OSCARS: Predicting the 2017 Foreign Language Shortlist

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It’s that time of year when the Academy announces its various shortlists prior to the holiday season. And perhaps the most eagerly anticipated of them all is the shortlist for Best Foreign Language Film. This year is truly shaping up to be one of the most nail-bitingly competitive years ever for this contentious category. And if 2016’s shocking lineup is an indication, there will be more surprises in store when the 9 lucky films are announced next week. Indeed, predicting this category can be a fool’s errand. But Awards Circuit embraces the challenge. Here is my rundown of the current state of the Oscar race for Best Foreign Language Film.

THE FRONTRUNNERS

From as far back as the Berlin Film Festival in February, foreign language contenders have been staking their claim to a spot on the Academy’s shortlist. It was there that Sebastián Lelio’s “A Fantastic Woman” opened to rapturous praise and sparked Oscar talk for the film and its transgender lead Daniela Vega. The film walked away from the fest with the screenplay prize and perhaps, more importantly, a distribution deal with Sony Pictures Classics. Indeed, Sony Classics has proven to have the Midas touch in this category with numerous wins over the years. And their reputation will likely remain intact with a slate that also includes such formidable contenders as Michael Haneke’s “Happy End“, “Loveless” and “Foxtrot.” The latter two titles have been especially strong on the circuit, picking up wins from LAFCA and NBR among other citations.

If there’s a challenger to Sony’s stable of thoroughbreds, its likely to come from one of the other Cannes premieres. These include Grand Prix winner and critics darling “BPM (Beats Per Minute),” as well as Best Actress winner “In The Fade” starring Diane Kruger. Both films received Critics Choice nominations this week.

There’s also a notable American invasion that could shake up this year’s foreign language race. Sweden’s unique Palme d’Or winner “The Square” for example, features award-winning actress Elisabeth Moss in a key role. Meanwhile, American-born directors Jonas Carpignano and Angelina Jolie are representing Italy and Cambodia with “A Ciambra” and “First They Killed My Father” respectively. All three are serious contenders to watch.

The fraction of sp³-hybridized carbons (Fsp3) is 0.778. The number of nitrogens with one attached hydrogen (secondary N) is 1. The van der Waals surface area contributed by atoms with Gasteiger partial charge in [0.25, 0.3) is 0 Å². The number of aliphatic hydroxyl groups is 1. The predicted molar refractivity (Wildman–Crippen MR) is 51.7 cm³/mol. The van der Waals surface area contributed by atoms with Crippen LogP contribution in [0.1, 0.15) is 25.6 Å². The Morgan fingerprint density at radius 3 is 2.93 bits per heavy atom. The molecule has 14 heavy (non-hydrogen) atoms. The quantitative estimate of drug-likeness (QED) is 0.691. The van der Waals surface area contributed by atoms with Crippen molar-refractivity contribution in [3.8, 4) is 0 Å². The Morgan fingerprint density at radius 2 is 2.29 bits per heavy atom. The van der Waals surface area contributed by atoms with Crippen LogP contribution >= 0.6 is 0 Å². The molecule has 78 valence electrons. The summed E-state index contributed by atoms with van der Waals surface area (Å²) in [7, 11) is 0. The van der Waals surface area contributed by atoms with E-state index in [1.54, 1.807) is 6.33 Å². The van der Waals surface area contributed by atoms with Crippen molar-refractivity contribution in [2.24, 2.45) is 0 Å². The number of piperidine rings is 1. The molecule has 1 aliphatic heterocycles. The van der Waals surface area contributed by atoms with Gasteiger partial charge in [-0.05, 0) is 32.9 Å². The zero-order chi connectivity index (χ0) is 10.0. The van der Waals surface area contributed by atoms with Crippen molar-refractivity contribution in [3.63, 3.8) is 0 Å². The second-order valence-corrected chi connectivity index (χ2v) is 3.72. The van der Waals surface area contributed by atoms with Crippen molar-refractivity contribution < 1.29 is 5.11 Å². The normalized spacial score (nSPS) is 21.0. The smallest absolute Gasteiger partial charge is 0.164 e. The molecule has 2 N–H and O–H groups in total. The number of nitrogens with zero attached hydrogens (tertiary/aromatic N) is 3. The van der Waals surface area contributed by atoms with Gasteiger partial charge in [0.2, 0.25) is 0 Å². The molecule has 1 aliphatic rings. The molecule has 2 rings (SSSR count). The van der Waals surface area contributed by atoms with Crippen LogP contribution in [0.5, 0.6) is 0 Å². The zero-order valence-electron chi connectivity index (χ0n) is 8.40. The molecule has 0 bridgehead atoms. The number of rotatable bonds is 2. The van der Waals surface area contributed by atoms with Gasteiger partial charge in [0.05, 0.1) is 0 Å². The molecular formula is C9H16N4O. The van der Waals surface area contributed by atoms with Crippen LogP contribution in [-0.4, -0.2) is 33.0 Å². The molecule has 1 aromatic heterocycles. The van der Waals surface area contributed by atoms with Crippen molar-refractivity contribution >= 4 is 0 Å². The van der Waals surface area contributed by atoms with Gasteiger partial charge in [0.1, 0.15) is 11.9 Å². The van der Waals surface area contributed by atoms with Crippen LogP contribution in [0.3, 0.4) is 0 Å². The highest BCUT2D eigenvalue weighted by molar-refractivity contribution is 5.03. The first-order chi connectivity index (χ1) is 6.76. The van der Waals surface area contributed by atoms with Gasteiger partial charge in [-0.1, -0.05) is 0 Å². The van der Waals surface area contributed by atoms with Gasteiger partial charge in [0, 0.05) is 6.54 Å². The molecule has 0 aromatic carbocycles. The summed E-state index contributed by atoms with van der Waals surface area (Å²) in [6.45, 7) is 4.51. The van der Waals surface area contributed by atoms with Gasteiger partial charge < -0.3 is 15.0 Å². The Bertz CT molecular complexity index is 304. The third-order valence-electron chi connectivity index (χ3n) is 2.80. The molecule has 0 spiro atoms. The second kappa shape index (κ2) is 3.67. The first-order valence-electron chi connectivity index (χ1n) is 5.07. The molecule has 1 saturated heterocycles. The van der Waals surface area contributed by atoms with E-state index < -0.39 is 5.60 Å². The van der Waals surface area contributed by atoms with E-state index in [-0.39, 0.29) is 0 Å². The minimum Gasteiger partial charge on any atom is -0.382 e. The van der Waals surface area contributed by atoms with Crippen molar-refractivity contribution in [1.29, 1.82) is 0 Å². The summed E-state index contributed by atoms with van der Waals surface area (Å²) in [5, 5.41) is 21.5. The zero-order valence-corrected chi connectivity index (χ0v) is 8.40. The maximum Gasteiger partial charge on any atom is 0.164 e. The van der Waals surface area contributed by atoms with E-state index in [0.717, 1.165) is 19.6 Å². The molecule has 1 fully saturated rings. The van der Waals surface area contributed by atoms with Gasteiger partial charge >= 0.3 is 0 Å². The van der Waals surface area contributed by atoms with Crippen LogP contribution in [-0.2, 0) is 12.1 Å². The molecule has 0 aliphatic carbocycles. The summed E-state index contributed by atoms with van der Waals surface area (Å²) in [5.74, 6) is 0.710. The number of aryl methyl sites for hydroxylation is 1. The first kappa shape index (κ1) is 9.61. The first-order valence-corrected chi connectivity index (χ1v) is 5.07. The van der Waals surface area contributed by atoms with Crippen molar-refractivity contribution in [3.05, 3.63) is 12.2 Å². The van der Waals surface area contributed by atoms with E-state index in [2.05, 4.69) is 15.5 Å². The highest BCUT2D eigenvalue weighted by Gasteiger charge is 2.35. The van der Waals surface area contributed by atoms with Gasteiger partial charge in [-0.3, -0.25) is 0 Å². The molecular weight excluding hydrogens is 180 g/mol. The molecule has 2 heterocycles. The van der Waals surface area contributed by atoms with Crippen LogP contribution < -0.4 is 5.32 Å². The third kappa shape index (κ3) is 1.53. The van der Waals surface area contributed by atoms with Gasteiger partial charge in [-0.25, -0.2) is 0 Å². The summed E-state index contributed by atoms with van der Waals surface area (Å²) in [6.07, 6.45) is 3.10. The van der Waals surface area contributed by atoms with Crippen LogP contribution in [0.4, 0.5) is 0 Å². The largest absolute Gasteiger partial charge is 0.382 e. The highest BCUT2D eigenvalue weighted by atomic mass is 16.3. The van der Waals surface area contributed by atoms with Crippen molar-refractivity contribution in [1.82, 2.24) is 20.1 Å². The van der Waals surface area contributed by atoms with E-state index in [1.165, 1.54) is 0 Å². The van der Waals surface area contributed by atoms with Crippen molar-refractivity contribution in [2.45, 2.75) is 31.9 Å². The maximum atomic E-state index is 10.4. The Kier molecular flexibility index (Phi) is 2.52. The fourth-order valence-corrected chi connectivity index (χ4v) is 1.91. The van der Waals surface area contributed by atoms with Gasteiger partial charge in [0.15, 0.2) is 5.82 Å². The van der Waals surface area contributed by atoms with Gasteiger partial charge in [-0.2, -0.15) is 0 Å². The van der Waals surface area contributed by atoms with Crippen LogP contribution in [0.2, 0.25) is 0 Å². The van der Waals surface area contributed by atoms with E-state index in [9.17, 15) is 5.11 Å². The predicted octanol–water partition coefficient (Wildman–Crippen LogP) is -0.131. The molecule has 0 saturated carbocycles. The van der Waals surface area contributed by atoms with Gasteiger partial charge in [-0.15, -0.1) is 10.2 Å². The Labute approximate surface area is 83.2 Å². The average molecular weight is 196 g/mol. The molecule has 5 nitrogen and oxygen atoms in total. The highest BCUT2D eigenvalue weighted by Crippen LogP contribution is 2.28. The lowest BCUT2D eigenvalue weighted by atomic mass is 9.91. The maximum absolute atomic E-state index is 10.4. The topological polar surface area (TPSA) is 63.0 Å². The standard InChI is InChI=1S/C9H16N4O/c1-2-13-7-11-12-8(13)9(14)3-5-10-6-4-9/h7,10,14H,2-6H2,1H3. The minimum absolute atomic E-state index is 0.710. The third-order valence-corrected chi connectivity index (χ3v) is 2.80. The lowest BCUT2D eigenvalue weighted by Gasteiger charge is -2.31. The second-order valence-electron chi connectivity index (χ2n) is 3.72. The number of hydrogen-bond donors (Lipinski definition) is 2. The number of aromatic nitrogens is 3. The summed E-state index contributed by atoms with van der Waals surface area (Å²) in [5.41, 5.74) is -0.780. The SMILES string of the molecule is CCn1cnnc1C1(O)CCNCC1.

THE DARK HORSES

Nipping at the heels of the frontrunners are a number of dark horse contenders. These are lower profile films that nevertheless have the potential to go all the way if they make it to the shortlist. One example is Carla Simón’s moving debut feature “Summer 1993” which would be Spain’s first nominee since 2004 winner “The Sea Inside”. Meanwhile, Lebanon’s “The Insult” is a prime candidate for the first-time nominee slot that has been a regular component of the nominee lineup in recent years. This socially conscious drama about a dispute between a Lebanese Christian and a Palestinian refugee is being handled by Cohen Media Group, who shepherded “The Salesman” to victory last year. Other noteworthy dark horses include the thought-provoking supernatural thriller “Thelma” and “Spoor“, the latest from Academy fave Agnieszka Holland.

THE WILDCARDS

As mentioned earlier, the shortlist is prone to offering up some left field choices that leave pundits scratching their heads. And with a record 92 submissions this year, the race is ripe for a major upset or two. Among the potential wildcards, I would first point towards a trio of crowdpleasers, namely “A Taxi Driver,” “The Divine Order” and “Sheikh Jackson.” Likewise, “Félicité,” “Pop Aye,” “On Body and Soul” and “The Last of Us” have all picked up prizes at major festivals and cannot be discounted. And finally, if the Foreign Language Film Award Committee is feeling particularly generous towards LGBTQ cinema, I’m sure they could make room for the Finland’s “Tom of Finland” and South Africa’s “The Wound“. Both have already been released in the US to positive reviews.

Evidently, the possible combinations are seemingly endless this year. Based on my personal gut instinct, however, these are my predictions for the Best Foreign Language Film shortlist (in order of likelihood):

  1. “BPM (Beats Per Minute)” (France)
  2. The Square” (Sweden)
  3. “In the Fade” (Germany)
  4. “Loveless” (Russia)
  5. “Summer 1993” (Spain)
  6. “First They Killed My Father” (Cambodia)
  7. “A Fantastic Woman” (Chile)
  8. “Foxtrot” (Israel)
  9. “The Insult” (Lebanon)

Also watch out for: “Spoor,” “Thelma”, “The Wound”, “Tom of Finland” and “On Body and Soul”

Missed any of our coverage of the Foreign Language Oscar Race? Click through to the next page to catch up on all our reviews, articles and interviews.

2017-2018 Foreign Language Film Oscar Coverage by AwardsCircuit.com

Foreign Oscar Guide
LGBTQ Films Shine Bright
This Time for Africa?
New World Discoveries
The Year of the Women Directors?
Will Asia-Pacific Cinema Triumph Again?
Europe’s Serious Contenders

Interviews
Sebastián Lelio (A Fantastic Woman)
Ruben Östlund (The Square)
Daniel Rezende (Bingo: The King of the Mornings)
Jang Hoon (A Taxi Driver)
Amit Masurkar (Newton)
Dome Karukoski (Tom of Finland)
Annemarie Jacir (Wajib)

Reviews
A Ciambra
Bingo: The King of the Mornings
BPM (Beats Per Minute)
A Fantastic Woman
The Divine Order
Félicité
First They Killed My Father
Foxtrot
In the Fade
Loveless
Newton
Racer and the Jailbird
Sheikh Jackson
Song of Granite
The Square
Summer 1993
A Taxi Driver
Thelma
Tom of Finland
Wajib
Woodpeckers
The Wound
You Disappear

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